Giving Bowser Credit Where It’s Due: D.C.’s Housing the Homeless Proposal

While I’ve ripped into D.C.‘s Mayor Muriel Bowser several times–deservedly so–she deserves kudos for her plan to end homelessness in D.C. An overview (boldface mine):

The mayor said she will ask the D.C. Council to change a city law that requires homeless families to prove that they have nowhere else to go before they can get shelter. Instead, Bowser wants to offer families up to 12 days of housing while officials check whether they qualify for long-term help.

Bowser said she will also seek council approval of a plan to provide efficiencies, rather than apartments, for at least 250 homeless families — a cost-saving measure she said was key to fulfilling her campaign promise to close the city’s dilapidated family homeless shelter at the site of the shuttered D.C. General Hospital campus….

Bowser’s predecessor, Vincent C. Gray (D), tried to restrict access to family homeless shelters in the belief that doing so would spur families to find better housing on their own. As a mayoral candidate, Bowser pledged to abandon that approach. She has vowed to end chronic homelessness in the District by 2020.

From the introduction of the report–it has some bargley bidnessspeak, but despite that, lots of good things (pdf):

Strategy 1: Develop a more effective crisis response system.
We need to transform our system into an effective crisis response system,
where people experiencing homelessness feel safe and are supported to
quickly get back on their feet. Key areas of focus within this strategy
include transitioning to smaller, community-based shelters (including closing DC General by 2017), increasing the number of specialized shelter beds (e.g., medical respite), creating a day-time service center for single adults, developing and implementing a plan for year-round access to shelter, and redesigning the Rapid Re-Housing program.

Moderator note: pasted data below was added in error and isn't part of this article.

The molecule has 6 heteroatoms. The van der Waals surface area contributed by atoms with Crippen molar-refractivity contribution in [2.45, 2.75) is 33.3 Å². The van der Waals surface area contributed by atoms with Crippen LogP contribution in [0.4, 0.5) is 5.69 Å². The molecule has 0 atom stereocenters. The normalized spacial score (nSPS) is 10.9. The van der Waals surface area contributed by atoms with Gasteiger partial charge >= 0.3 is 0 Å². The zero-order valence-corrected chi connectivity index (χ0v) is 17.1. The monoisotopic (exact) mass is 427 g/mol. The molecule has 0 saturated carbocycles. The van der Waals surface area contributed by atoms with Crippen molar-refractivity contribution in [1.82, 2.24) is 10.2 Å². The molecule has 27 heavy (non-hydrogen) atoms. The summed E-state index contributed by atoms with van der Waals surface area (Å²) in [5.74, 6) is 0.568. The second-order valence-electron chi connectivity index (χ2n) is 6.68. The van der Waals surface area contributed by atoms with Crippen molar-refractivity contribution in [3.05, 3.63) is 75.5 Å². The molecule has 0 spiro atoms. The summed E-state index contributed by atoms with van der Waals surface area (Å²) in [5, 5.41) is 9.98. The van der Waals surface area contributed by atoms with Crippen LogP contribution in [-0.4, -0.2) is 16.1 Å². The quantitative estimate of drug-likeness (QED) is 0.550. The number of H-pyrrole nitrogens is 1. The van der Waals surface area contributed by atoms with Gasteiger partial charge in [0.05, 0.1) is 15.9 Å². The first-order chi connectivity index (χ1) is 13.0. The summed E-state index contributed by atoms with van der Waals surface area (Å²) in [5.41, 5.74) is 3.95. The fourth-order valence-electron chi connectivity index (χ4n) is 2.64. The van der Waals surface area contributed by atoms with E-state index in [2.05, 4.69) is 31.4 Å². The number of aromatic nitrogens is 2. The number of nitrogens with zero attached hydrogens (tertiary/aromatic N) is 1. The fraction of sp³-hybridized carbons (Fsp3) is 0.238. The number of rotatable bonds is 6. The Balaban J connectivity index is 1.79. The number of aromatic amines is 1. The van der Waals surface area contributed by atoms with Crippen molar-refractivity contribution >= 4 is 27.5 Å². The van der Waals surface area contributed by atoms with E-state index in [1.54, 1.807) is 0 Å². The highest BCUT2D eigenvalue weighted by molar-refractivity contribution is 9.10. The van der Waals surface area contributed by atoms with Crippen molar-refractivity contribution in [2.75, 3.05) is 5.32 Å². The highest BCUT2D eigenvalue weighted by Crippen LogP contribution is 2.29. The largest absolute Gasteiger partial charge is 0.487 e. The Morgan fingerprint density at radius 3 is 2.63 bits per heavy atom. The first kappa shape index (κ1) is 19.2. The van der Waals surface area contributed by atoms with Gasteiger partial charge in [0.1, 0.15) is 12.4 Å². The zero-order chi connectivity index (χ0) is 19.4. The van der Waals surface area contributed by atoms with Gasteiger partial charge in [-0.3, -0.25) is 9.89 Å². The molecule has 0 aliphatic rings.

Strategy 2: Increase the supply of affordable and supportive housing.
In the long run, increasing the supply of affordable housing is the single largest homelessness prevention measure we can take as a community. In the meantime, dedicated housing resources must be available within the homeless
services system to help individuals and families quickly exit shelter and return to permanent housing. Key action items include:
•Aligning annual investments made via the Housing Production Trust Fund to help meet permanent housing inventory needs specified in the plan

•Determining how Medicaid resources can be used to pay for more of the services needed to help people with behavioral health issues stay in housing (which will allow us to redirect some of our local investments to additional housing), and

• Examining whether some of our transitional housing stock can be converted to permanent housing.

Strategy 3: Remove barriers to affordable and supportive housing.
We need to improve access to housing for vulnerable individuals and families by ensuring we fund Permanent Supportive Housing programs that use a Housing First model. Some programs within our system have so many eligibility requirements that we are unable to place into permanent housing the very individuals and families that the programs were funded to serve. In the months and years ahead, we will need help from both providers and private market landlords to examine their requirements and identify where they can be more flexible to ensure vulnerable District residents have access to housing.

Strategy 4: Increase the economic security of households in our system.
In order to increase the success of households in the system and reduce the likelihood of a return to homelessness, we must provided targeted employment assistance, particularly to households receiving time- limited interventions like Rapid Re-Housing.

Strategy 5: Increase prevention efforts to stabilize households before housing loss occurs.
In the months ahead, we will need to increase our efforts to stabilize high-risk households before they arrive at the shelter door by implementing targeted homelessness prevention programming that incorporates the use of predictive analytics. We will also examine what more can be done to stabilize individuals and families as they transition out of other systems – including adult and juvenile justice systems, child welfare and foster care systems, and behavioral health systems.

If Bowser can pull this off, that would be a major accomplishment. The plan seems pretty reasonable, and importantly, achievable.

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